Irish centre Brian O'Driscoll believes Ireland can qualify for the Rugby World Cup final. The 24-year-old, who's star shone against the Wallabies in Melbourne last weekend, said he believes this Irish team has the potential to be the top ranked side in the world.
"Our goal is not to just reach the semi-finals. It's to win the competition. We believe that when we're on top of our game, we can do that. There's no point setting targets like reaching the semi-final and getting comfortable," he said.
"When you get to this stage of the tournament, you get selfish. Obviously, if I think we can win the tournament, I think we can be the top-ranked side in the world."
The Irish qualified for the quarter-finals in 1987, 1991 and 1995 but a shock defeat to Argentina in 1999 saw them go home early. That wrong was righted two weeks ago in Adelaide, and now it's time go one better.
O'Driscoll played in Lens in 1999, and was part of the side humbled by the Pumas. But he was also responsible for a hat-trick against the French in Paris the following year, which delivered Ireland's first win there in 28 years, and has been part of a team that has beaten the French another two times in three years since then.
On the downside, that defeat was by 39 points in 2002, when France won the Six Nations Grand Slam by giving Ireland a 44-5 hiding.
This week France also leapfrogged Eddie O'Sullivan's squad in the IRB rankings, the Irish dropping from third to fifth while Les Bleus jumped to fourth following Ireland's one-point defeat to the Wallabies.
All that recent history will come to the boil at 7.30am Irish time on Sunday when following 80 minutes of rugby, Ireland's fate will have been decided.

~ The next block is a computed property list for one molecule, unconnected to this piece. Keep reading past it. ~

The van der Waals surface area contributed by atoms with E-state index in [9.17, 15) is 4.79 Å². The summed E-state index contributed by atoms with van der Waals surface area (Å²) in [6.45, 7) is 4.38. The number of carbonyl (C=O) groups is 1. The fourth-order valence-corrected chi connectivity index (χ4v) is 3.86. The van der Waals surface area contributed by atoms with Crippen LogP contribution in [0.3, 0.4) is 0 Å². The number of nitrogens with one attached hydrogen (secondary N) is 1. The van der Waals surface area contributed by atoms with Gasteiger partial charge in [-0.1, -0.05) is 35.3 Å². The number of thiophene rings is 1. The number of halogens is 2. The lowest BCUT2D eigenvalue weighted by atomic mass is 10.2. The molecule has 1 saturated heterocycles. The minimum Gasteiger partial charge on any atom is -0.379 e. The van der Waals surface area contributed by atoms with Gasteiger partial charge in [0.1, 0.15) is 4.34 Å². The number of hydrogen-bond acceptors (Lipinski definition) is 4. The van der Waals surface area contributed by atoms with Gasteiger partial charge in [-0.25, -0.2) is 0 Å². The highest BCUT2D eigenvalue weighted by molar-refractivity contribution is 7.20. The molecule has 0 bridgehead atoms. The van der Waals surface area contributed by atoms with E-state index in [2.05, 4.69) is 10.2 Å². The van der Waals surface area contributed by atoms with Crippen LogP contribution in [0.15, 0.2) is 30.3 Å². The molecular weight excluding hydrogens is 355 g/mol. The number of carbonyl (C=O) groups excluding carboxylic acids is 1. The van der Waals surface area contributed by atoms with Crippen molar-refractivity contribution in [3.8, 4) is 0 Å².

"I'm sure we'll use that as motivation as the game gets closer. We don't want to be just another Irish side. We want to be remembered," O'Driscoll told reporters at Ireland's media conference yesterday.
If the Leinster man's prediction that Ireland can be world beaters is to come true, they must first overcome Les Bleus in Melbourne on Sunday, something O'Driscoll is also upbeat about.
Despite the fact that Ireland has already beaten their European neighbours in the Six Nations this year, the French have topped their world cup group and look more impressive with every match.
France also has much better history in the tournament, having been finalists once, semi finalists twice and quarter-finalists only once. Accordingly, O'Driscoll believes Ireland's poor World Cup finals record should ensure their mantle as underdogs this weekend.
"That's fair enough, they've been to two finals and we haven't won one. But since Eddie O'Sullivan took over as coach, the professionalism of this team has lifted enormously. We've played a lot of good games last 18 months. I guess we'll really tell how much progression we've made this week."
If O'Driscoll is to hit top form again this weekend, he will have to overcome an enormous challenge from France's outside-centre Tony Marsh. Marsh battled cancer earlier this year and still earned his place in France's XV, an amazing feat according to O'Driscoll.
"I was very much thinking along those lines (that Marsh would not appear at the World Cup) when I first heard about it.